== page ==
The human eye can resolve at best about 1 minute of arc, 1/3440 (Blackwell, 1946). You can see things smaller than this, but you can't distinguish between two objects closer together than this. 300mm (12")/3400 yields 87 microns ; 300 dpi is 84 microns per dot. 2 dots are required for one period if we want to speak in terms of line pairs. Young human eyes may be able to resolve 60 microns.
But it takes at least two pixels to resolve something, so double this number and we get about 600 ppi as the resolution of the eye at one arc-minute. The eye can do a little better, so perhaps 1000 ppi is the limit.

It can distinguish about 100 levels of brightness and very early in our neural pathway, connecting eye to brain, we split the signals into colour and brightness (or in jargon - chrominance and luminance). We have three chrominance receptors, roughly sensitive to blue, red and green light. Our sense of luminance is derived about 60% from our green receptors, 30% from the red and only 10% from the blue. We can see luminance detail about 0.2mm wide in an image about 350mm or 14 inches away (normal viewing distance). We cannot see small details in chrominance.

Dots per inch (DPI) and pixels per inch (PPI) are used interchangeably a lot of the time, but are not the same thing. For example, you can print an image on your 300dpi printer at 72ppi, 100ppi, or 300ppi.

Because poster size prints (larger than 8x10) are generally viewed from an arm's length or farther, less pixels per inch (ppi) are required to produce a quality image. For good quality posters, 150 ppi is recommended.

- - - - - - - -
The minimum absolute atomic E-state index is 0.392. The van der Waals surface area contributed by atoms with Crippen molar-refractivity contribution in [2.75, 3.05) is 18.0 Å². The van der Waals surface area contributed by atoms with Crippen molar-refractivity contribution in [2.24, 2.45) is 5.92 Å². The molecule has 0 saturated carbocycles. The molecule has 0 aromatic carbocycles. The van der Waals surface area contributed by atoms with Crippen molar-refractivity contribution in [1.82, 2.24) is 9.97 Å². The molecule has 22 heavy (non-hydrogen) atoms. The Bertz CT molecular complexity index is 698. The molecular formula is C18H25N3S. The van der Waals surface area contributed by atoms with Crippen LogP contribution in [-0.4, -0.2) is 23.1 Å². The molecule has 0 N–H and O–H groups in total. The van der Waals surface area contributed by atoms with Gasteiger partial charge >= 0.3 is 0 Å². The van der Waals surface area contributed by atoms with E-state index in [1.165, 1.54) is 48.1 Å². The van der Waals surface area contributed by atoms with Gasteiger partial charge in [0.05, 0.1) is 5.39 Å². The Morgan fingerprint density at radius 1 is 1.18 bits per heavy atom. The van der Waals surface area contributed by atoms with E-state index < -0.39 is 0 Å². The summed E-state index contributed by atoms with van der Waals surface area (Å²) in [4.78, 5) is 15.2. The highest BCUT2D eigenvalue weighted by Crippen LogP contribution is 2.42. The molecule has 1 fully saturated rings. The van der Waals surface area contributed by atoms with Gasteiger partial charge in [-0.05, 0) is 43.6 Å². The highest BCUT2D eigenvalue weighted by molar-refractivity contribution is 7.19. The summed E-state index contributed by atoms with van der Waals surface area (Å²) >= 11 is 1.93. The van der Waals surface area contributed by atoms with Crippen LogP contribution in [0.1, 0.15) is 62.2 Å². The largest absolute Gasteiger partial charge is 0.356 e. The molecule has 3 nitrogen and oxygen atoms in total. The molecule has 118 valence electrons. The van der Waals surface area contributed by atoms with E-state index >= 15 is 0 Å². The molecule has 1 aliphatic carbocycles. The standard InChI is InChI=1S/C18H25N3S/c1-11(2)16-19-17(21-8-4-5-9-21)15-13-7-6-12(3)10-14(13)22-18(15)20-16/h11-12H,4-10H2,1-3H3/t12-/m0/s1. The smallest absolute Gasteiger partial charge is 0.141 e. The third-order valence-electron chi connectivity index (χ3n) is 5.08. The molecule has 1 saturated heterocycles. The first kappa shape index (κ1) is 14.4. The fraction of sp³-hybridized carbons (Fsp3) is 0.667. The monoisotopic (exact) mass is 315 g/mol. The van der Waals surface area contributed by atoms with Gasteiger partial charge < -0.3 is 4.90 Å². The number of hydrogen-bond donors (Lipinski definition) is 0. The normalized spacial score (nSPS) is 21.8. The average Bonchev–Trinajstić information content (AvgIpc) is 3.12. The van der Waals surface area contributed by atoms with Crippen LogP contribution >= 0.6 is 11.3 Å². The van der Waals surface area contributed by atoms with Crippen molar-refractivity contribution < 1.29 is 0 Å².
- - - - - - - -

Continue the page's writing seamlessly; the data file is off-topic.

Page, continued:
- 11x14" prints require at least 4.1 MP
- 16x24" prints require at least 9.7 MP
- 20x30" prints require at least 15.1 MP

# 200 ppi - Good to Very Good Recommended
# 300 ppi - Excellent

Sensor size:

          Nikon D80 SLR 23.7 x 15.7 mm = 2x3
      Nikon Coolpix 8800 8.8 x  6.6 mm = 3x4
Olympus E (four thirds) 13.0 x1 7.3 mm = 3x4
300 ppi.
Camera Megapixels
2 x 3 Sensor 3 x 4 Sensor
2" x 2" 600 x 600 0.6 0.5
2.5" x 3.5" 750 x 1050 0.9 0.9
3.5" x 5" 1050 x 1500 1.7 1.7
4" x 6" 1200 x 1800 2.2 2.5
5" x 7" 1500 x 2100 3.4 3.4
8" x 10" 2400 x 3000 8.7 7.7
12" x 18" 3600 x 5400 19.5 21.7
200 ppi
Camera Megapixels
2 x 3 Sensor 3 x 4 Sensor
2" x 2" 400 x 400 0.3 0.3
2.5" x 3.5" 500 x 700 0.4 0.4
3.5" x 5" 700 x 1000 0.8 0.8
4" x 6" 800 x 1200 1.0 1.1
5" x 7" 1000 x 1400 1.5 1.5
8" x 10" 1600 x 2000 3.9 3.5
12" x 18" 2400 x 3600 8.7 9.7
16" x 24" 3200 x 4800 15.4 17.2
Some HP documents say:
A photo printer needs at least 600 x 600 dpi.
Some offer up to 4800 x 1200 dpi color prints.
6 ink printers up to 73 Million colors.

Is this more hype to sell new printers, since the human eye can only detect 300 dpi at 12"? I guess if you want to look at your pictures thru a magnifying glass it might be necessary. I've got to look into the basis for this statement.

Printer detail and ppi at Clarkvision
Grain size in Photographic Film
Digital Camera Resolution versus Film Scanner Resolution - Photo Tips @ Earthbound Light
30D vs Film
Digital Resolution at
Human Vision and Digital Imaging
A comparison between the use of a high-resolution CCD camera and 35 mm film for obtaining colured micrographs from
Megapixel Calculator
Film Grain, Resolution and Fundamental Film Particles

Campbell, F.W. & Gubisch, R.W., Optical Quality of the Human Eye, Journal of Physiology, Vol. 186, pp. 558-578, 1966.

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last updated 16 Feb 2008